The hypothesis gives food for thought. Several authors diagnosed the end of the New Republic, although in different ways. There is evidence strong enough to support the thesis – the conspiracy against Rousseff, the anti-republican role of forces in the Judiciary, the inflection of the Brazilian bourgeoisie, the rise of the extreme right as an electoral force, the organization of the Centrão, etc. In one way or another, the “lumpens” that Barbosa refers to are dispersed, but associated, among such political forces.

Another issue, however, concerns the rise of such groups. If it is not the case of “requiring” the author to make a strong thesis about it in a conjuncture article, it can be suggested that it would be the case of explaining why and how these groups were formed and united. After all, for 14 years, the PT ruled the country – including with the help of some of the sectors that would later stab it. There is, then, a rich investigation agenda to be done.

All in all, how did we get? From what we saw, we are facing an intellectual engaged in recovering the way of thinking and acting of a group of economists from “developmental Brazil” left aside by many of their peers, including those on the left. “Recovery” that does not only imply a meticulous reexamination of the founding classics, but takes them as inspiring contemporary attempts to reinterpret the past and the present, in search of a future (Cf. “From the expansionary cycle to fiscal adjustment: a structuralist interpretation) . Drawing on them, the author connects theory, history and politics, making economic history a living discipline, questioning the enigmas that are reconfigured in each historical cycle.

Like Rômulo Almeida and the other developmentalists of the period 1945-1964, Barbosa is aware of the collective dimension of the analytical and political task that was and was placed for the left (cf. “Being leftist in Brazil today”). Yes, “task” in the singular, as we have seen that the author maintains, at all times, the connection between project, interpretation and utopia. One of the results of this awareness is the organization of the Interdisciplinary Laboratory “Rethinking development” at IEB-USP, a lively group in which researchers and activists from the most diverse areas and specialties gather, all dedicated precisely to thematizing, with freedom and openness of spirit, this concept-problem that synthesizes the national aspiration for a more egalitarian country.

Navigating against the current of departmentalization of the spirit and the narrowing of our intellectual and political horizon, the welcome breadth of the intellectual project embodies questions that should be better examined. One refers to “nationalism”. At a time when the universalism implied in globalization enters a crisis and the discontented “old” and “young” react with xenophobic and exclusionary nationalist flags, what is the place Historical of a nationalism on the left?

Barbosa recognizes the problem. While he asserts that “nationalism seems thing of the past”, he asks himself “what does being a nationalist in Brazil in the 2021st century mean?”, and then concludes that “this question is worth more than any possible answer” (15b, p. XNUMX). Exercising his self-awareness, the author himself admits that the question “reveals a resistance to giving up a noun whose meaning can and should be re-signified in our contemporaneity” (ibidem). It would be appropriate to broaden the inquiry, at the risk of prematurely cutting off the movement of reflection. How can we know that it “can and should be re-signified in our contemporaneity” if we don't know what it is? As explained, wouldn't the thesis have become a premise, reversing the flow of reasoning?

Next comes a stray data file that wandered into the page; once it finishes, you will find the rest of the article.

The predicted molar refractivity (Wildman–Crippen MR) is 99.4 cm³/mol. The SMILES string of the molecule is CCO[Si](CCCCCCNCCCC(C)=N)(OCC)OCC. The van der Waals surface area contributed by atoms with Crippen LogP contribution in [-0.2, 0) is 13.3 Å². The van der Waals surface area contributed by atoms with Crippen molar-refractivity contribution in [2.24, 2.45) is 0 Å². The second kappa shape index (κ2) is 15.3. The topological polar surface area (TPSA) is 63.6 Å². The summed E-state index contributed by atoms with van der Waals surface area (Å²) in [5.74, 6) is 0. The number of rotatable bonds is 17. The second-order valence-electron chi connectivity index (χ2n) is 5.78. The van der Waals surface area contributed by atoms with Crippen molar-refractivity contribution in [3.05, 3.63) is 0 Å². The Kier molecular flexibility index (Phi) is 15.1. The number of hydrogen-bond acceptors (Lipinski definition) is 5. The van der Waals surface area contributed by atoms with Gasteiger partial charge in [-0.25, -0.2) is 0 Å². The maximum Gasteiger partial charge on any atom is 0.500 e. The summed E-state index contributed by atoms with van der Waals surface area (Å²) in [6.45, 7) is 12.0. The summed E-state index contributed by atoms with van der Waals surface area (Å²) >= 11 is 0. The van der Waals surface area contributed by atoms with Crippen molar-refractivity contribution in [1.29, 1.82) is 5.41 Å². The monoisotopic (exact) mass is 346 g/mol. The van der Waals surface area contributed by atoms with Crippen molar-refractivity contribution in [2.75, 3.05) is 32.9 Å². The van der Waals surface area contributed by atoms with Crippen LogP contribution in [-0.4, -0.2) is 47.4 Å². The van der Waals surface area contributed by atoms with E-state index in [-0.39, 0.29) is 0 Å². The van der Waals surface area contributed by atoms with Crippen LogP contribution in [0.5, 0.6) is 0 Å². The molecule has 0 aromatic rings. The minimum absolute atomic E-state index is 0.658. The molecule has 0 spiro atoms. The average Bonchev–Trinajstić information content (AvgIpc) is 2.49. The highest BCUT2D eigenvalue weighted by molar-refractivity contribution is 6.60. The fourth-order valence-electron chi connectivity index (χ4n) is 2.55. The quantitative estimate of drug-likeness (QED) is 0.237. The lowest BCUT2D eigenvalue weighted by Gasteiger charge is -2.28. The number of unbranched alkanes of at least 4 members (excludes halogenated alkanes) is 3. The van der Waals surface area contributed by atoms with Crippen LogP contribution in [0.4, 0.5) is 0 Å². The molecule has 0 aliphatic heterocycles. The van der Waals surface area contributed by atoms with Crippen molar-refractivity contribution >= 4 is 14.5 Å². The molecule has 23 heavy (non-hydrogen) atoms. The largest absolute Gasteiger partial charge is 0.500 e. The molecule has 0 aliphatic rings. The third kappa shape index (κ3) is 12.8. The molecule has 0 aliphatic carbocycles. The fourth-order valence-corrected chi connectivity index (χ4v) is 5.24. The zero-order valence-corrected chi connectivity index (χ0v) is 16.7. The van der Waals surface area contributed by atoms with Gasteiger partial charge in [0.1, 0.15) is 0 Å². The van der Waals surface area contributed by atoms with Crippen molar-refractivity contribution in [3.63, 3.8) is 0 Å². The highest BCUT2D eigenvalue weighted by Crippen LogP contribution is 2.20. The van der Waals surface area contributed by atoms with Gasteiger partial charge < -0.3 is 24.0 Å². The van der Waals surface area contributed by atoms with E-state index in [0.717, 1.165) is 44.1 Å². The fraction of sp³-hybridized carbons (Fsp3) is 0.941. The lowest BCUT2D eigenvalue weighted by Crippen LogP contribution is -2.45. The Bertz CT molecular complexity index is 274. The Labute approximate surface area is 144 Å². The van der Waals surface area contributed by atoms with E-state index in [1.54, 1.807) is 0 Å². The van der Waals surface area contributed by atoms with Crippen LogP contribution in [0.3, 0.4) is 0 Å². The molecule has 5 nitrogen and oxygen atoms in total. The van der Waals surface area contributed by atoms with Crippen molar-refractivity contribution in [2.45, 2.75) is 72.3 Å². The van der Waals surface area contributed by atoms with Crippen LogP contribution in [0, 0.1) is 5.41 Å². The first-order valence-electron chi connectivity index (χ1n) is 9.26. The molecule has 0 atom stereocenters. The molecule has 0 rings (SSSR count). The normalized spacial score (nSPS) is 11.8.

Among the concrete resonances of the problem, the fundamental question would be the following: what does “nation” mean today? As mobilized, would “nationalism” not imply an acceptance of the stability of a specific political form – state and national – that may be in crisis? What are the prospects of non-central states in the face of the growth of global technology companies, perhaps capable of manipulating elections? Ultimately, would capitalism not erode the state arrangement, on which, contradictorily, it feeds financially and politically?

These questions lead us to others, more directly linked to the Brazilian situation. For example, in “The lack of a national project”, Barbosa affirms and asks himself: “the expansionary cycle of the Lula Government had everything to launch a national project of strength. Why didn't you?” (BARBOSA, 2021b, p. 85). Further on: “It was time, if […] we had structured a national project, with a social base, regional roots, State reform and concrete actions in terms of internal and external policy, with the objective of development with the expansion of citizenship.” (idem, p. 86).

It remains to be understood: why was there no jump? The question is complex and deserved the attention of one of Barbosa's inspirations (cf. the essay “O Momento Lênin”, by Francisco de Oliveira). The answer does not matter for the eventual moral problem of the leaders of the Lula government, as pointed out by most of his critics on the right and left, but for the political problem that it articulates: given the structural conditions and the “right actors at the right time”, what missed? Would the intellectuals eventually responsible for formulating this project have missed their encounter with History?

At the end, these – quite incomplete – notes return to where they started: peripheral countries are demanding with their intellectuals. These are not allowed to give up points, as Barbosa's books show.

*Leonardo Belinelli holds a doctorate in political science from USP, associate researcher at the Center for the Study of Contemporary Culture (CEDEC) and editor of the Brazilian Journal of Bibliographic Information in Social Sciences (BIB/ANPOCS).

Originally published on New Moon Newsletter.

 

Reference


Alexandre de Freitas Barbosa. A reformist nationalist on the periphery of the system: reflections on political economy. Belo Horizonte, Fino Traço /IEB-USP, 2021, 408 pages.